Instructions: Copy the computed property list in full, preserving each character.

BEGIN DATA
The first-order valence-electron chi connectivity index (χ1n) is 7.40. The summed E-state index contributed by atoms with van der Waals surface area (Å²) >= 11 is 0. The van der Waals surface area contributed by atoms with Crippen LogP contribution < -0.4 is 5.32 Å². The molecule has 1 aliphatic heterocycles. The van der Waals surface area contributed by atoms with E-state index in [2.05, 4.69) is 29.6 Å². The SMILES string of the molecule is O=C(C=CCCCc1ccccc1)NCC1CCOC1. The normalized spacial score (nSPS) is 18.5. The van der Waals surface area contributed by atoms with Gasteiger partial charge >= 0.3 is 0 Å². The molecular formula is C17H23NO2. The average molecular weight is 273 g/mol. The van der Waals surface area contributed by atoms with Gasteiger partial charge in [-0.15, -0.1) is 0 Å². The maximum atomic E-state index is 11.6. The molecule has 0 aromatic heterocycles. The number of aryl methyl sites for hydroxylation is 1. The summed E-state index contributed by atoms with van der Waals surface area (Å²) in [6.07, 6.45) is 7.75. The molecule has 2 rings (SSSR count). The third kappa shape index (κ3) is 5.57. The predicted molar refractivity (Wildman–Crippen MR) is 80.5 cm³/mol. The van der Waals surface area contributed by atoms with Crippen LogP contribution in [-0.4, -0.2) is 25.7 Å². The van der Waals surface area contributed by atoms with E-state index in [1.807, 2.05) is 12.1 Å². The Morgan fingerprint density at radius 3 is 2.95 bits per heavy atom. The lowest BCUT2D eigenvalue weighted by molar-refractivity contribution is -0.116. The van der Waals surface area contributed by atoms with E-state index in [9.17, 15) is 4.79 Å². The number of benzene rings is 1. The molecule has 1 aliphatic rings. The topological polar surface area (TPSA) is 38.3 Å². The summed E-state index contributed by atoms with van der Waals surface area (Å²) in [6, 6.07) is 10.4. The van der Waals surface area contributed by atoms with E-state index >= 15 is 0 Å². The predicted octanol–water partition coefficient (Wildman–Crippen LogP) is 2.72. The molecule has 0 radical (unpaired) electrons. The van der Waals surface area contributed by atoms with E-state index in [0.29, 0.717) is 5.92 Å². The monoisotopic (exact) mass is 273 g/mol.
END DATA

The first-order valence-electron chi connectivity index (χ1n) is 7.40. The summed E-state index contributed by atoms with van der Waals surface area (Å²) >= 11 is 0. The van der Waals surface area contributed by atoms with Crippen LogP contribution < -0.4 is 5.32 Å². The molecule has 1 aliphatic heterocycles. The van der Waals surface area contributed by atoms with E-state index in [2.05, 4.69) is 29.6 Å². The SMILES string of the molecule is O=C(C=CCCCc1ccccc1)NCC1CCOC1. The normalized spacial score (nSPS) is 18.5. The van der Waals surface area contributed by atoms with Gasteiger partial charge >= 0.3 is 0 Å². The molecular formula is C17H23NO2. The average molecular weight is 273 g/mol. The van der Waals surface area contributed by atoms with Gasteiger partial charge in [-0.15, -0.1) is 0 Å². The maximum atomic E-state index is 11.6. The molecule has 0 aromatic heterocycles. The number of aryl methyl sites for hydroxylation is 1. The summed E-state index contributed by atoms with van der Waals surface area (Å²) in [6.07, 6.45) is 7.75. The molecule has 2 rings (SSSR count). The third kappa shape index (κ3) is 5.57. The predicted molar refractivity (Wildman–Crippen MR) is 80.5 cm³/mol. The van der Waals surface area contributed by atoms with Crippen LogP contribution in [-0.4, -0.2) is 25.7 Å². The van der Waals surface area contributed by atoms with E-state index in [1.807, 2.05) is 12.1 Å². The Morgan fingerprint density at radius 3 is 2.95 bits per heavy atom. The lowest BCUT2D eigenvalue weighted by molar-refractivity contribution is -0.116. The van der Waals surface area contributed by atoms with E-state index in [9.17, 15) is 4.79 Å². The number of benzene rings is 1. The molecule has 1 aliphatic rings. The topological polar surface area (TPSA) is 38.3 Å². The summed E-state index contributed by atoms with van der Waals surface area (Å²) in [6, 6.07) is 10.4. The van der Waals surface area contributed by atoms with E-state index >= 15 is 0 Å². The predicted octanol–water partition coefficient (Wildman–Crippen LogP) is 2.72. The molecule has 0 radical (unpaired) electrons. The van der Waals surface area contributed by atoms with E-state index in [0.29, 0.717) is 5.92 Å². The monoisotopic (exact) mass is 273 g/mol.